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Terra Nova
by Ted Tally   directed by Colin Lawrence

Christ's College Theatre, Cambridge, January 1987

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Two Reviews of Terra Nova

Jackie Cunningham
Cambridge Evening News 29th January 1987

To recreate Antarctica in the New Court Theatre of Christ's College was an outstanding achievement in itself, but then Bawds production of TERRA NOVA can only be described in superlatives.  This moving portrayal of Scott's final and tragic journey to the South Pole provided some insight into the making of national heroes.

Facing the perils of the coldest place on earth, at the bottom of the world where crevasses and blizzards can devour a man in seconds, Captain Scott and his team found yet another surprise - the hardened professional Norwegian explorer, Roald Amundsen.

In comparison, Scott (outstandingly characterised by Jeremy Whitton-Spriggs) was a mere sporting amateur. "Success is a bitch," commented Amundsen (powerfully played by Martin Woodruff) and he proved it by using a team of 52 sledge dogs, butchering them en route to provide food for his team.  Scott's more romantic approach was to "play the game" as a British gentleman.  To him, duty, honour and sacrifice were the major ingredients.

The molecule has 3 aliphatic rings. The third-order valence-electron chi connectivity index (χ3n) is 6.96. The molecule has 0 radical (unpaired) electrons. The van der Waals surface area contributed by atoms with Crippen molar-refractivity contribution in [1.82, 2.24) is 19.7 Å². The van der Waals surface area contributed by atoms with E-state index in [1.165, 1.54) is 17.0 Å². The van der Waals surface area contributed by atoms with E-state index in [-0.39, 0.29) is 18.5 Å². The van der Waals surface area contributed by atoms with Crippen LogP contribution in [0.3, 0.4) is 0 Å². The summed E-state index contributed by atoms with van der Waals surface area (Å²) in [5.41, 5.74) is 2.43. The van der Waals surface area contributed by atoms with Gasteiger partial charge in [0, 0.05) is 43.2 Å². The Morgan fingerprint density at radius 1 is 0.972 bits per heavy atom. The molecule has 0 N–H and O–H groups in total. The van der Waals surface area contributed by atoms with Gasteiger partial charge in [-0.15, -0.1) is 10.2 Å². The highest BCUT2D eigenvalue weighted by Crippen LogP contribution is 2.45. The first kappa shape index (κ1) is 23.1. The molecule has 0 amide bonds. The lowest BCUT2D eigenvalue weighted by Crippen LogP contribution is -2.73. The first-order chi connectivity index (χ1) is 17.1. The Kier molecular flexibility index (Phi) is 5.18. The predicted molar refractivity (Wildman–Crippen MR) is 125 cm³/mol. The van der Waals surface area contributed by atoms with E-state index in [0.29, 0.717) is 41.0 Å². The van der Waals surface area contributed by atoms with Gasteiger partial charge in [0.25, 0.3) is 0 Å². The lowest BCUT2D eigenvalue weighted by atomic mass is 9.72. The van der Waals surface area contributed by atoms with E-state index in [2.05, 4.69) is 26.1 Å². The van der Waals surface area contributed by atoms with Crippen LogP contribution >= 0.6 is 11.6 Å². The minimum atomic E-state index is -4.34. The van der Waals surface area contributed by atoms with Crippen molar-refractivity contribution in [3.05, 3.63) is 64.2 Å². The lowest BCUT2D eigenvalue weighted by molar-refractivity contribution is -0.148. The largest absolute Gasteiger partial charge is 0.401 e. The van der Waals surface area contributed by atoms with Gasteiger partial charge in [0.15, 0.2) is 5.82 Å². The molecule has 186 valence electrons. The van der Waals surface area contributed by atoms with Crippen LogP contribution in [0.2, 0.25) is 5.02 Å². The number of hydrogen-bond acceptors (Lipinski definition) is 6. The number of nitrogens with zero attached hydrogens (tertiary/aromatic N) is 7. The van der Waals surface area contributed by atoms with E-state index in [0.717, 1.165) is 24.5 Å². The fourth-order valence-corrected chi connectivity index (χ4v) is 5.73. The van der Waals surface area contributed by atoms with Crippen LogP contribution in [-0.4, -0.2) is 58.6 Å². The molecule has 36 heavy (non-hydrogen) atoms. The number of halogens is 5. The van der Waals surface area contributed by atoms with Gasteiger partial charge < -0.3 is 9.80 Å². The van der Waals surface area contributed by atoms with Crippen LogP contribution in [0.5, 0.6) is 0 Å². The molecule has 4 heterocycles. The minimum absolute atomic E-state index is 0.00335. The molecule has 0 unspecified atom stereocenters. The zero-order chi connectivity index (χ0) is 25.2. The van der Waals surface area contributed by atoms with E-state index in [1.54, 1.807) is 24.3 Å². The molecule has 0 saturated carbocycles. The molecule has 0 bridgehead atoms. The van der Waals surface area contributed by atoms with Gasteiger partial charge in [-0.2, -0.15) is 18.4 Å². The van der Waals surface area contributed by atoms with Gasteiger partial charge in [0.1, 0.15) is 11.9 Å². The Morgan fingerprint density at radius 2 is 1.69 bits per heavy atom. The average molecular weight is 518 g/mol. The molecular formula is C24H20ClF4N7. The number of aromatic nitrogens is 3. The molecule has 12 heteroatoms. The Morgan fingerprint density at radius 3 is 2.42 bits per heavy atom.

Without dogs and with insufficient rations, he set out with Lt Bowers, Edward Wilson, Captain Oates and Petty Officer Edgar Evans (well cast and convincingly played by Mervyn Capel, Paul Shepherd, Michael Farthing and Chris Hutt).  Scott's wife, Kathleen (Robin Morgan), provided a woman's point of view.  In a flash-back, Kathleen remarked: "I was promised a celebrity and I got a haunted man." She was unable to see why anyone would wish to go to "such a boring place" as Antarctica.  I confess that I have never fully understood, either, but by the end of this tremendous play (which marks the 75th anniversary of Scott's journey) I had more than a glimmer of conception.

Sally Ronaldson
Varsity 23rd January 1987

Terra Nova, a thespian rendition of Scott's polar expedition ingeniously directed by Colin Lawrence, marries a good hearty tale of courage and patriotism with the epic lashings of ruthless irony and human tragedy it deserves.  The stark representation of haunting realism in both set and script not only worked, it worked uncannily.

Jeremy Whitton-Spriggs' performance as Scott was sensitive without once jeopardising his charismatic power as a leader of men.  Martin Woodruff, as Scott's Norwegian rival, Roald Amundsen skilfully executed a double-role of rival explorer and voice of Scott's own conscience.

Perhaps the play's most memorable quality was the teamwork of Scott's four companions (Ted Tally's answer to Shakespeare's rude mechanicals): Loveable, courageous Welshman, Evans (Chris Hutt), committed doctor Bill (Paul Shepherd), cheery oaf Bowers (Mervyn Capel) and frenzied adventurer Oates (Michael Farthing).  Besides Whitton-Spriggs however, it was the performance of Paul Shepherd as Wilson which most lucidly led the audience through the brutal mental conflicts of those extraordinary men.  Funny in parts, awesome, grotesque, sad, desperate in others.